Google has joined TCF v2.0 – What’s next for Publishers

IAB’s Transparency & Consent Framework

The EU General Data Protection Regulation (GDPR) was designed to harmonize data privacy laws across Europe and provide individuals with greater transparency and control over their personal data.

IAB Europe in order to help publishers, advertisers and ad networks comply with GDPR introduced Transparency & Consent Framework (TCF). An industry framework to standardize the process of getting the consent from the users and passing this information to the relevant vendors in the advertising supply chain.

The basic components of TCF are:

  • Global Vendor List (GVL): It lists all registered and approved vendors and how each vendor processes user data (Consent or Legitimate Interest). All vendors including sell-side platforms (SSPs), demand-side platforms (DSPs), ad servers, and data management platforms (DMPs) used on a publishers’ site can apply to be part of the GVL.
  • Consent Management Platform (CMP): It is the piece of technology a site uses to ask their visitors for their consent. The CMP can read and update the legal basis of a company that participates in the delivery of digital advertising (commonly referred to as a vendor) within a publisher’s website, app, or other digital content.
  • Transparency & Consent String (TC String): It is a string that stores and encodes all the information disclosed to a user and the expression of their preferences for their personal data processing under GDPR. Putting it simple, the data in the consent string answers the question: “Which vendors and purposes did the user give consent for?”

How TCF works:

a. User browses the site

b. Site loads the CMP

c. CMP retrieves the latest GVL

d. User chooses their consent preferences

e. CMP encodes and updates the TC String

f. Vendors read the TC String and comply with the user’s choices

TCF 2.0

On August 15, 2020, IAB released TCF v2.0, a more comprehensive version of the Transparency & Consent Framework.

What’s new:

  • Users are given greater control over how their data is processed and shared across the industry.
  • Publishers gain greater control and flexibility in the way they integrate and collaborate with their technology partners.

TCF v2.0 takes better account of publishers’ needs as well as the evolving legal requirements and expectations from regulators.

Google supports TCF v2.0

Another major update that came along with the release of TCF v2.0 is that Google is participating in this version of the framework and has already began reading and passing the TC string for all ad requests.

Just a disclaimer here: Google might have joined TCF v2.0, but doesn’t explicitly require that publishers have a TCF 2.0 registered CMP. What is mandatory is to have a way of gathering the consent from the users and pass it to the ad server.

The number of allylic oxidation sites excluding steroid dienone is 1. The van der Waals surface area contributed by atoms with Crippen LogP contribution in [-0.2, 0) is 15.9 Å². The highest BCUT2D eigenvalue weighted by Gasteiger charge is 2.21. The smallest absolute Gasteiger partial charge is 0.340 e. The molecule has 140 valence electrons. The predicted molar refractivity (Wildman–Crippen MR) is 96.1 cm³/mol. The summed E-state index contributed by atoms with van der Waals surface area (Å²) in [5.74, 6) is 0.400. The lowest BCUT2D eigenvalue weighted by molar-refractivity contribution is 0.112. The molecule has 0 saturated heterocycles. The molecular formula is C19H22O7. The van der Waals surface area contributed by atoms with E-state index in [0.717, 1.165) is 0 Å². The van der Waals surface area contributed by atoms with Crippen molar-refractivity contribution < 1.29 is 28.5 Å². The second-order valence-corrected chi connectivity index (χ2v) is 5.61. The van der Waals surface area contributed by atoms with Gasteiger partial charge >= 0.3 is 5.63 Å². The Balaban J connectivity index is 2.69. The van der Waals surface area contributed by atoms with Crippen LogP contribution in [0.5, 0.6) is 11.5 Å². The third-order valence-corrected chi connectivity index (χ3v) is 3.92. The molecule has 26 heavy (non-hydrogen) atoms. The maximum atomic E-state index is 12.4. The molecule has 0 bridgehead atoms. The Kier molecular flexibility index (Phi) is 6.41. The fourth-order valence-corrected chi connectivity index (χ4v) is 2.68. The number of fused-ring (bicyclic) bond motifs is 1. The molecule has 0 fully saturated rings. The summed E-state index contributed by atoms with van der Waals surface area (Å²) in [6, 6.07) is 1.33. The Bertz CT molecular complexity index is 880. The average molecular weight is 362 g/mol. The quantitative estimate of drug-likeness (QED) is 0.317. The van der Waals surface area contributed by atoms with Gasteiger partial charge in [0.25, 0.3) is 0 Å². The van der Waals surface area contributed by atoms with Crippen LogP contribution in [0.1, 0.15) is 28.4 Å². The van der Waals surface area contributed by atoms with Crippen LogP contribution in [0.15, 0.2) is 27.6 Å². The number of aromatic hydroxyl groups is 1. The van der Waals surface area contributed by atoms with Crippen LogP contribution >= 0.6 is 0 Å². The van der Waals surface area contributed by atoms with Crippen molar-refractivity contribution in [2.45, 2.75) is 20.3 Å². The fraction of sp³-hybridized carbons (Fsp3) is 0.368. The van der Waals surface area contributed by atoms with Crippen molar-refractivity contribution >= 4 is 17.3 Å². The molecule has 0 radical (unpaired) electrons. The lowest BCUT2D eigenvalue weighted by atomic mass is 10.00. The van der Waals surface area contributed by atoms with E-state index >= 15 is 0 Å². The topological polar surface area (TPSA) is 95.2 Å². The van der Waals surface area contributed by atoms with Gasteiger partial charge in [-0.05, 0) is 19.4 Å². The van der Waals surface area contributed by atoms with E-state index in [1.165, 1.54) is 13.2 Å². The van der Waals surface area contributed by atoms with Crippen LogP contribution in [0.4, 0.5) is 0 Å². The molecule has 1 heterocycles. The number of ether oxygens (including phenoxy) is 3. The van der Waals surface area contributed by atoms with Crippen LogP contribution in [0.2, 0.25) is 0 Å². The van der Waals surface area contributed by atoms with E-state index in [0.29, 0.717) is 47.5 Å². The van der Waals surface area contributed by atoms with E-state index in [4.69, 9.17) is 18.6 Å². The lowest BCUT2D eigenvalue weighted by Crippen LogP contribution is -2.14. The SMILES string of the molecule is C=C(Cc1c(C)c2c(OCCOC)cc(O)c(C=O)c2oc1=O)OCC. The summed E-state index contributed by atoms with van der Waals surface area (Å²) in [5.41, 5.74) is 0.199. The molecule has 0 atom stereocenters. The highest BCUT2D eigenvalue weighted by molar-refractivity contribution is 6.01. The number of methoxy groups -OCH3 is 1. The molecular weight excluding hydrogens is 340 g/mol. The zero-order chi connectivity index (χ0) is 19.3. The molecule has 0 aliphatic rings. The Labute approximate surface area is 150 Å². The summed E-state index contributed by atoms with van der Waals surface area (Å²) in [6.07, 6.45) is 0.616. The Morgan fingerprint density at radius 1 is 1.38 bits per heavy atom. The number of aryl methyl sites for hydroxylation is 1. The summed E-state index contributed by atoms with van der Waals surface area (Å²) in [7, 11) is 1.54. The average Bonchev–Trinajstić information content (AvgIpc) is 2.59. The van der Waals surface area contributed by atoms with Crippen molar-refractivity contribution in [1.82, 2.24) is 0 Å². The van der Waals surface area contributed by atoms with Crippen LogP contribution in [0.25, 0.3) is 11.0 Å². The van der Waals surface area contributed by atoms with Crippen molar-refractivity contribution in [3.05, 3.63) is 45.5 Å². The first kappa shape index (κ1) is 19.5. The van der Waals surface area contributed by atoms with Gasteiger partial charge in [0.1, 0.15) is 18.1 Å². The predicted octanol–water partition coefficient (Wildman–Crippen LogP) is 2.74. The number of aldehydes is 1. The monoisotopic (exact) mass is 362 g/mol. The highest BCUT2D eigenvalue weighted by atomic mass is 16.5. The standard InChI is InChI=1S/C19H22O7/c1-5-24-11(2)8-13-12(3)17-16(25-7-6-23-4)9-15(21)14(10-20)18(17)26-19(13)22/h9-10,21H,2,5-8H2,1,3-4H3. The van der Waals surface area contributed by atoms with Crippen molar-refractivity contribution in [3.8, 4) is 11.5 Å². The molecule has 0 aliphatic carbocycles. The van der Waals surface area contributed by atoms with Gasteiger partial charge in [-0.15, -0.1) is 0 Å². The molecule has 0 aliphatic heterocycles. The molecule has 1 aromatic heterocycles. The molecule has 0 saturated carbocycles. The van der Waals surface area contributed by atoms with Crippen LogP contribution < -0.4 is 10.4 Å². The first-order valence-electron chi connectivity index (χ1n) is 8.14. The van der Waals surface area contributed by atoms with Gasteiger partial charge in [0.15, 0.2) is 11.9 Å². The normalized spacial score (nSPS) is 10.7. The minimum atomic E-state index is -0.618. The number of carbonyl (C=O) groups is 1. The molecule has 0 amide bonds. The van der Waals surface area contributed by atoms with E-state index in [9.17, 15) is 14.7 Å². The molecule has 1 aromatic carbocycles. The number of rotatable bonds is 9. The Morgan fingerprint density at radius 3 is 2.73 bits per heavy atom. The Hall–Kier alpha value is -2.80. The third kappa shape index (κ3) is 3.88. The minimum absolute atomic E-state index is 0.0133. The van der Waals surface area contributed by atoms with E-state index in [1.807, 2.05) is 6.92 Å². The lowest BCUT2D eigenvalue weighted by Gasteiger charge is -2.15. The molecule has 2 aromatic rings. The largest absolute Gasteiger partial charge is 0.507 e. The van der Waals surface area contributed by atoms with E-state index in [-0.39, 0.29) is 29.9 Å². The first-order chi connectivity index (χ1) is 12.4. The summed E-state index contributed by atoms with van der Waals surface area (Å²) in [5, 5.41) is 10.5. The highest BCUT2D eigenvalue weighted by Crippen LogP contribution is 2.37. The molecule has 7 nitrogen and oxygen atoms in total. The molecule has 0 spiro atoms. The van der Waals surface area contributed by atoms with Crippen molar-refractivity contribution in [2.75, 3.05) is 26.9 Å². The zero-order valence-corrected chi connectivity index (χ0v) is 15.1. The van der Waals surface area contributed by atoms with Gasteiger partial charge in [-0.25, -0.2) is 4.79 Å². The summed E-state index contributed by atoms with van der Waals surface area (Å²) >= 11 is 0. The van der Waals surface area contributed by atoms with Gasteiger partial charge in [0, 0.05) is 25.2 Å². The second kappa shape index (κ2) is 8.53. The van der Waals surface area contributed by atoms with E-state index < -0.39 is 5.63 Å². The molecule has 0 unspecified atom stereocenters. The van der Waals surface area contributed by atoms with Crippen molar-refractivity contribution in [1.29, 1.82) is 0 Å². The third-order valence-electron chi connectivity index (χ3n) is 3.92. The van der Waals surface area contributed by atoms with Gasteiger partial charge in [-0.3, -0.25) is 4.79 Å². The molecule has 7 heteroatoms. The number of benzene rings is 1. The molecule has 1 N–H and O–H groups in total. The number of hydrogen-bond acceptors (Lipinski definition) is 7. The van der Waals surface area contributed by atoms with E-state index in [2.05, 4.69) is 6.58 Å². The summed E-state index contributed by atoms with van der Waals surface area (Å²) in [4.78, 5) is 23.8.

For publishers having implemented an IAB TCF v2.0 registered CMP, Google Ad Manager will automatically begin consuming the TC string from the CMP without the need for any additional configuration.

Required purposes and lawful bases

The following requirements apply specifically when Google is a vendor in the publishers’ CMP.

requirements when Google is a vendor in the publishers CMP

Google will not serve ads, not even non-personalized ads, if neither set of requirements above are met.

In order to make the rollout smoother for publishers, Google has introduced a TCF error report in Google Ad Manager and has given publishers a grace period to manage the errors and misconfigurations. During the grace period – that was recently extended till mid-January 2021 – the ad serving and monetization will not be affected for the most error categories.

TCF error report in Google Ad Manager

According to publishers’ feedback, the most frequent error codes they receive are errors 1.1 and 2.1.a.

Error 1.1

This error code indicates that Google, as a vendor, is not allowed under consent or legitimate interest. In other words, in case the user doesn’t give consent to Google’s ads.

Usually, this error is normal as long as the number of occurrences is in line with the users who chose not to give consent either in general or for Google explicitly. Therefore, it should not cause concern, unless it is abnormally high.

Error 2.1

According to Google Ad Manager documentation, the error is described as “Tag or SDK isn’t receiving a TC string due to CMP status being stub, loading, or error.” This error is triggered when Google tags are called on the site before the user consent is given.

Most TCF vendors are applying a mechanism to check whether the TC string is available before they proceed. This way they can determine they have or have not the users’ consent to process their personal data.

However, this is not the case in Google’s logic. It is expected that users have made their preferences and the TC string is available before the ads are requested. It is under the publishers’ responsibility to apply the required conditional logic, otherwise this will result in error 2.1.a, check below:

Google error 2.1


source: /

IAB Europe has reached out to Google to emphasize the importance of this issue for publishers, given that it requires extra integration work. However, there is no indication yet as to whether they will support this configuration in the future.

What’s next:

Publishers in order to secure ad serving and avoid any revenue implications, should make sure:

  • They are using a TCF v2.0 compliant CMP and they have adopted the latest version.
  • Their monetization partners are receiving the new consent signals properly.
  • They are frequently monitoring the Google TCF error report for any abnormal behavior and they have applied a mechanism to call Google tags only when TC String is available.